Yesterday was such a beautiful day and Lake ferry was awesome - flat calm, sun, blue sea, whitebaiters, fishermen, just bliss.
I decided to walk around under the cliffs for half an hour and then go down to the sea and walk back along the sand.
There are two large white crosses just below the cliffs which I wanted to investigate, which I did, climbing up almost vertically and then sliding down on my bottom.
When I got home I downloaded my photos and planned my blog and the photos disappeared. I wished all night that they would be back in the morning but no. Lake Ferry is scheduled for next Monday and the same walk.
This is Uruti beach (last Monday) and more photos of the patterns and shapes in the rocks. As the tide went out more and more of the angled rocks were exposed.
As I walked out further on the rocks the fauna changed and there were limpets tucked into curved nooks and crannies in the rocks. Some of them were quite large and they had pointed shells so they were quite tall. I wondered about this as the coast can be very fierce.
The patterns of the rocks and the sand were often similar but never the same.
And I found rusty bits. I imagined staying on the coast somehow and securing cloth to them and watching the rust evolve into marks on the cloth. The signs said "No Camping" and there are no houses.
Apparently there had been a jetty of some sort that was used to launch fishing boats from the coast.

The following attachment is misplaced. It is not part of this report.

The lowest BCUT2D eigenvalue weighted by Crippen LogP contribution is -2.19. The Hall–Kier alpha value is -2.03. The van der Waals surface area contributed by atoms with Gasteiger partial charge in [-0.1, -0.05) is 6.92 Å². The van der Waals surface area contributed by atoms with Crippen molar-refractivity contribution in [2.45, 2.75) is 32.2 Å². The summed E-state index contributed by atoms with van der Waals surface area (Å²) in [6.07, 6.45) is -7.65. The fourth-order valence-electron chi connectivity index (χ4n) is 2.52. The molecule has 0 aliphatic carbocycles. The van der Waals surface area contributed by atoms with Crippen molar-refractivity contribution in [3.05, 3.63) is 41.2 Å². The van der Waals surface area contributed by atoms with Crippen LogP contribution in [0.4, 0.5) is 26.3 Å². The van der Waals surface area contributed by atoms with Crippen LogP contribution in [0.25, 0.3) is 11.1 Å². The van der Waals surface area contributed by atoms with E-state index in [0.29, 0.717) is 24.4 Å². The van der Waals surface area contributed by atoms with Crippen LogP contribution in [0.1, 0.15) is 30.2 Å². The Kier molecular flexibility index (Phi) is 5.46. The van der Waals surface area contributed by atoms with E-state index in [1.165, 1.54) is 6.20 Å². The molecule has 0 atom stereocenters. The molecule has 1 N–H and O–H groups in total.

The rocks were a mixture a brown and grey. I don't think they were very hard rocks and possibly eroded relatively quickly, they looked like sandstone and mud. What do you think? This week's research.
On this Monday, beach day, I decided to go to Uruti Beach which is on the east coast going almost horizontally from Masterton. A friend said I must go there and it is quite close, about an hour away.
When we got there the tide was falling exposing more and more reefs of rock in the sand and then as a solid but jagged broken surface.
The rocks were fascinating. Not only were they set at an angle but they were sculpted by the sea and the sand and had many layers and colours.
Maggie Mae thought she might just be able to disappear in the exposed caramel colour here.
In some places it seemed as if the rock had fractured into small pieces, while in others there were a myriad of holes.
I saw black backed gulls, a blue heron, gannets, red beaked gulls and oyster catchers. Can you see the red beaked gulls in this photo?
With the constant sound and movement of the sea, I couldn't hear any of these birds. It was only the song of the sky larks that became audible as I went up to the car.
Again there were marks from quad bikes etc on the sand and I saw a dog chasing a seal back into the sea from up by the sand dunes. It's owners, a family with a couple of young children, were on a quad-bike and I began to think that quad-bikes, motorbikes and in fact any vehicles should be banned from beaches. Maybe they would not have gone so far if they had had to walk.
As the tide went out and the sea became shallower the waves got bigger and crashed down onto the rocks. The sea was calm and on the horizon there was a deep blue indigo coloured line marking the beginning of the sky.
I was fascinated by the waves and the movement as they curled smoothly over and trapped air making foam and noise as the air escaped. I am always interested to see how the changing depth affects the waves as the water gets shallower. It affects the size, where they break and how they break.
Another beach to visit again. Today I was thinking which beach is my favourite? Do I have a favourite? Do I have to have a favourite? Of course I don't. Which beach will I come back to? Which beach do you like the most?
"I paint flowers so they do not die." Frida Kahlo